While my son’s autistic symptoms aren’t as socially crippling as those confronted by the author of this book, I can’t see many other books opening my eyes in the way this book has. At this point in time I’ve read probably 20 books about autism and only about 4 of those were actually written by autistic people. Ido Kedar, who was 15 years old at the time the book was published, is a shining example of 1) why we should be eager to hear what autistic people have to say and 2) why we need to believe in our children and never, not for a minute, accept that there are limits to their potential.
The backstory of the teenaged Ido Kedar is a masterpiece memoir waiting to be written (his mother would be the obvious choice to put pen to paper.) With little-to-no expressive language and limited ability to show how much of life he actually understood, Ido was considered severely mental impaired. Through persistent questioning and an on-going quest to understand her son, Ido’s mother uncovered a boy full of intelligence, understanding and emotion. A boy whose brain was at once beautiful and bold. A boy who had taught himself to read but who was handcuffed by dismissive therapists, disrespectful school administration and largely betrayed by his own body. Once he was given the tools to communicate, his world exploded. Alongside undeniable intelligence and good humor, years of resentment and anger came pouring out. These reflections of pain and pride are invaluable tools for non-autistic people to be able to empathize and really, truly, work to understand and support the autistic people in their lives.
The book is compiled of journals and other writings that Ido wrote from the ages of 12-15, written with the help of his mom and a letter board. Letter by letter he spelled out thoughts and feelings and, in doing so, proved nearly everyone wrong. He was smart. He was full of ideas. He had emotions and empathy. He could explain why he did things that confused and complicated things at school and in therapy.
You can read the five-star reviews all around the web. The quality of this book is undeniable and the inspiration within is untamed. There are a few things that I took away that really, deeply hit home:
- We hear all the time about how the talks of “a cure” for autism are misdirected and offensive to many of those living life on the spectrum. Ido counters that view point and is very blunt in his stance that if it could be cured, he would do it in a heartbeat. His mind and body connection has him trapped between an imaginative, intelligent mind and a body that is unwilling to cooperate or connect with his thoughts. He clearly wants out! While I still think it’s safe to steer clear of any cure conversations at this point, it’s really highlights the depth and breadth of those people on the autism spectrum.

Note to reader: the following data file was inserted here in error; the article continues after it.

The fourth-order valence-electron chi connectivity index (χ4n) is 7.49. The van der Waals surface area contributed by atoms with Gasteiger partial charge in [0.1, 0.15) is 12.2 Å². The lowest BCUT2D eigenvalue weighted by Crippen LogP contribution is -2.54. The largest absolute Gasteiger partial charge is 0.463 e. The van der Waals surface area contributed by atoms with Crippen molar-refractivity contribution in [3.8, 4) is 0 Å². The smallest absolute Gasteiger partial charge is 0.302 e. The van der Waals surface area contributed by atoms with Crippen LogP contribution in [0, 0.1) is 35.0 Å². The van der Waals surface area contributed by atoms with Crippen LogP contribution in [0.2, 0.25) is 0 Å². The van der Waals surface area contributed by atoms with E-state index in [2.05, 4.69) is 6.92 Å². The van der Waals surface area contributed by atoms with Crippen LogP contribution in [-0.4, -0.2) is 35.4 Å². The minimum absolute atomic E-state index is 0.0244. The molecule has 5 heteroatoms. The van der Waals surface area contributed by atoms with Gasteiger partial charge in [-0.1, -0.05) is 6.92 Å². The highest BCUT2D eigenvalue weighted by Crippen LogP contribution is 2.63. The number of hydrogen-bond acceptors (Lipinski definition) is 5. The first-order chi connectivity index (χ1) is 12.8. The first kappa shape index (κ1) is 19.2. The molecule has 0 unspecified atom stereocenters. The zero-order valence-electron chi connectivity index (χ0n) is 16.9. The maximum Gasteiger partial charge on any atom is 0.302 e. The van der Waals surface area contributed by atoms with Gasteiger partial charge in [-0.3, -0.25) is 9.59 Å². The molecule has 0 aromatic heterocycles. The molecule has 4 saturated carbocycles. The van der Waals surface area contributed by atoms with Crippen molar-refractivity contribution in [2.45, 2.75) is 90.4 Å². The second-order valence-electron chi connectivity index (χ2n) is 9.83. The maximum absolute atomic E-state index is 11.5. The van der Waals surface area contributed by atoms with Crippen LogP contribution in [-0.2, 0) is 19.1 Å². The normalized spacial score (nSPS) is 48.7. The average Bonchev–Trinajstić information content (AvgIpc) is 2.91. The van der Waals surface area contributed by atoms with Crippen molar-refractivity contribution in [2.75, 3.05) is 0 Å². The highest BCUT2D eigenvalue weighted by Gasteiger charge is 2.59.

- For years he was unable to communicate with those around him. He was forced to repeat preschool flashcards, answering silly questions and prompts to touch his nose. Everyone around him talked down to him, knowingly or not, and it left such a horrible taste in his mouth. That’s a challenge for all of us who deal with non-verbal or limited speaking individuals. Let’s not assume that they don’t understand. Talk to them like you’d talk to anyone else. Stay far clear of baby talk, don’t raise your voice when you’re talking AT them–just talk to them with respect and belief. This is a crucial reminder for me when I get comfortable in a perceived plateau in my son’s speech development.
- There are several stories in this book where Ido recalls that he felt school officials were actively looking for him to mess up. As my son grows older, dealing with school administration and other district politics is something that I fear. I’m not good with casual confrontation, it’s all or nothing for me. Reading Ido’s stories and the emotions tied to his memories provides me with fuel to always ensure my son has the representation he needs. Ideally, he is able stand up for himself and coordinate/communicate with teachers and staff to keep things in check at school. Of course we’ll be ready to jump in and support him as needed.
If you have an autistic child or if you teach autistic children, it’s imperative that you read this book. Draw in it, mark it up, color it yellow. This book could be required reading in any mental health intro course or debate fodder for grad students looking for professional futures. I just sent my mom a copy and requested that she share it with my sister when finished. My wife has been reading it when I leave it lying around. My father-in-law will eventually disappear with our copy as well.
Check out everything Ido at http://www.idoinautismland.com